Researchers from the University of Stuttgart in Germany have developed a site identification methodology for the construction of pumped hydro storage stations along rivers, shorelines, and existing lower reservoirs.
“The discussed method currently identifies primarily ring dam type reservoirs in flat areas since one of the constraints is the area slope,” they explained. “Nevertheless, this might omit some possible sites where the construction of a dammed valley type structure is feasible, as these types of reservoirs will most likely not pass the slope and area size constraint.”
The novel methodology is based on an algorithm that considers primarily the area shapes and sizes of potential pumped hydro storage sites along rivers and shorelines, while also taking into account common parameters such as geological, topographical, and hydrological conditions, the availability of water bodies, transport infrastructure, power grid proximity, protected areas, nature reserves and heritage sites.
In addition, it considers parameters such as the minimum required flat area for the reservoir, the allowable slope of the terrain, the minimum head, and minimum required head to distance ratio between two reservoirs. “However, the algorithm is not restricted to line based lower reservoirs as rivers or shorelines,” the German group stated, noting that, compared to previous methods, the new methodology includes the shape criterion, which reportedly enables a better analysis of site with irregular shapes that could be unsuitable for ring dams, and applies multiple ground slope ranges.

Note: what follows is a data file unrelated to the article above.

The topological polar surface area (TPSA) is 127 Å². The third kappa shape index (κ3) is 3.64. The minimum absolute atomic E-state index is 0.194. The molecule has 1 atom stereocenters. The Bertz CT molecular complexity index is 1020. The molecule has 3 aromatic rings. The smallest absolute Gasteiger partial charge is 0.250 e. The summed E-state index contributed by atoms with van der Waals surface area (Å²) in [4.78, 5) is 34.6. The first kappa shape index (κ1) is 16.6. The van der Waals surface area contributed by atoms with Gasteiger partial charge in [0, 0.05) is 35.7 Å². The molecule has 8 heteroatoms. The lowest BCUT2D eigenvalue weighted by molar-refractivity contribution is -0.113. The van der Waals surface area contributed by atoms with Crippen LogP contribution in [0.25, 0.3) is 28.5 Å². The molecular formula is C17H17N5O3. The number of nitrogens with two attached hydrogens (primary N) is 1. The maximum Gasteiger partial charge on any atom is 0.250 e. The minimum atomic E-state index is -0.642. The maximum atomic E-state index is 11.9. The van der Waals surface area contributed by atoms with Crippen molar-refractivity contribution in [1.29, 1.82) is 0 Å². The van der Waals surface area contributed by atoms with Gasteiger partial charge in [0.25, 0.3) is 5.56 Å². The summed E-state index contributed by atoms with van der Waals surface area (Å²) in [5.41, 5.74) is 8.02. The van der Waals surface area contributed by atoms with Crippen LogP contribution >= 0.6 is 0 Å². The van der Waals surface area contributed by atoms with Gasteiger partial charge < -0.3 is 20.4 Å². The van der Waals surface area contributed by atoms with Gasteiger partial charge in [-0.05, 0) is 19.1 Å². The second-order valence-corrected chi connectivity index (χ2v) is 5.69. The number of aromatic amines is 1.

The scientists applied the proposed method to the Maipo and Bio-Bio rivers in Chile to build a case study and said the two rivers both have sufficient discharge at roughly two thirds of their length to fulfill the minimum flow requirements for an upper reservoir. They identified some potential sites for pumped hydro storage stations close to the river on ridges while a few other sites are located at higher altitudes. “The proposed method was able to find flat suitable surfaces even at higher altitudes. Furthermore, all identified sites seem feasible from a topological point of view. Therefore, the overall efficiency of the proposed method is quite good given the low computational effort,” they further explained.
The German group presented its methodology in the study “Assessment of pumped hydropower energy storage potential along rivers and shorelines,” published in Renewable and Sustainable Energy Reviews. “The proposed method generates high quality results with a low computational effort,” it concluded.
A group of researchers from Australia recently identified 616,818 locations throughout the world that could be suitable sites for 23.1 million GWh of closed-loop pumped-hydro storage capacity. The academics stated that “off-river” pumped-hydro projects are able to overcome the typical topographical issues of conventional pumped-hydro, as the size of reservoirs is relatively small, ranging from tens to hundreds of hectares. This limited size also reduces the need to manage large flood events and ensures considerably lower construction costs.
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